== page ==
The Basenji (that means “it sews of the bushes”) he/she comes from the central África and he/she is also called dog Zane, dog of the Belgian Congo, dog of the bushes of the Congo, Terrier Bongo, Terrier Congo and Terrier Nyam Nyam. A similar dog to him is represented in the tombs of the Pharaohs and his same expression makes us sense interior wisdom and antiquity. Used hunt dog in their native country, the Basenji has fame for the fact that he/she doesn't bark, but rather it emits kind of a song, resemblance to the Tyrolese. The European investigators were it by the middle of the XIX century in the Congo and south of Sudan and the first ones that arrived in Great Britain they made it in 1895. They were exhibited in Crufts like Terriers of the Congo and they woke up a considerable interest. Unfortunately they died from moquillo before what it could be carried out any reproduction program, those that were taken later in the years 20 and 30 also died. Then, in 1941, they were taken to Massachusetts two puppies raised in África that survived, and the Basenji Club of settled down America in 1942. Later Miss Veronica Tudor Williams was the pioneer of the race in Great Britain. Character and care.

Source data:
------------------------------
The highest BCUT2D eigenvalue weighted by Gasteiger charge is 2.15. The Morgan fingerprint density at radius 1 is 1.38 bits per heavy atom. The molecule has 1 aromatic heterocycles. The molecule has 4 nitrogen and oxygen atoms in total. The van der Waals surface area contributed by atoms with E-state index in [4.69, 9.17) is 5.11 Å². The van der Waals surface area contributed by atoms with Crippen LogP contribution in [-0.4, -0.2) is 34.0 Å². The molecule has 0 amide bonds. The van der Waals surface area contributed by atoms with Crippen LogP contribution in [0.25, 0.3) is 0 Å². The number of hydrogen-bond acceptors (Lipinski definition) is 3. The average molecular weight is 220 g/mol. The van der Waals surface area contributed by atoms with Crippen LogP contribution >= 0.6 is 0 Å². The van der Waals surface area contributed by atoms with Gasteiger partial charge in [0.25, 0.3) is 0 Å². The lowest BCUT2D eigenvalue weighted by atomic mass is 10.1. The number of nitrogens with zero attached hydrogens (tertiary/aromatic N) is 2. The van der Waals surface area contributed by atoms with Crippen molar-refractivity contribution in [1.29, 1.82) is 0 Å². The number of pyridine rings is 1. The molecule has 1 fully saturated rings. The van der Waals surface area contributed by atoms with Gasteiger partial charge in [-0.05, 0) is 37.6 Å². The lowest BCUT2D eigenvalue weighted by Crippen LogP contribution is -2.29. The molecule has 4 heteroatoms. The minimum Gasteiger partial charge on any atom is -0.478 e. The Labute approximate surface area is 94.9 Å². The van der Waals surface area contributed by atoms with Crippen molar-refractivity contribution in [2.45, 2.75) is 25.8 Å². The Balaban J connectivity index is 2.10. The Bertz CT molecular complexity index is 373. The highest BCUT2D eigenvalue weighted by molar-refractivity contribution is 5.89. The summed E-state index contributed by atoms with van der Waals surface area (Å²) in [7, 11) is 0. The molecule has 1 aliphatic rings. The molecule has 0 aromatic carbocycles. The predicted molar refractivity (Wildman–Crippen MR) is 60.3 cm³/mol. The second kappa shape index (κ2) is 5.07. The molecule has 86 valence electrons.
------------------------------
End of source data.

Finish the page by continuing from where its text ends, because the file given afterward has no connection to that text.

The Basenji is playful, extremely affectionate, he doesn't like the rain and he/she needs a considerable quantity of exercise. He/she cleans to itself as a cat and he/she doesn't smell of dog, for what to rub it to newspaper with a mitten for dogs will be enough. In common with some other races, the female only enters once in zeal a year. The puppies can be destrozones if they are not watched over. Some good friends that welcomed a Basenji without house frequently complained about the damages that he/she had made their dog. That period passed soon, however, 15 years later the family was distressed by the death of Benji, its Basenji.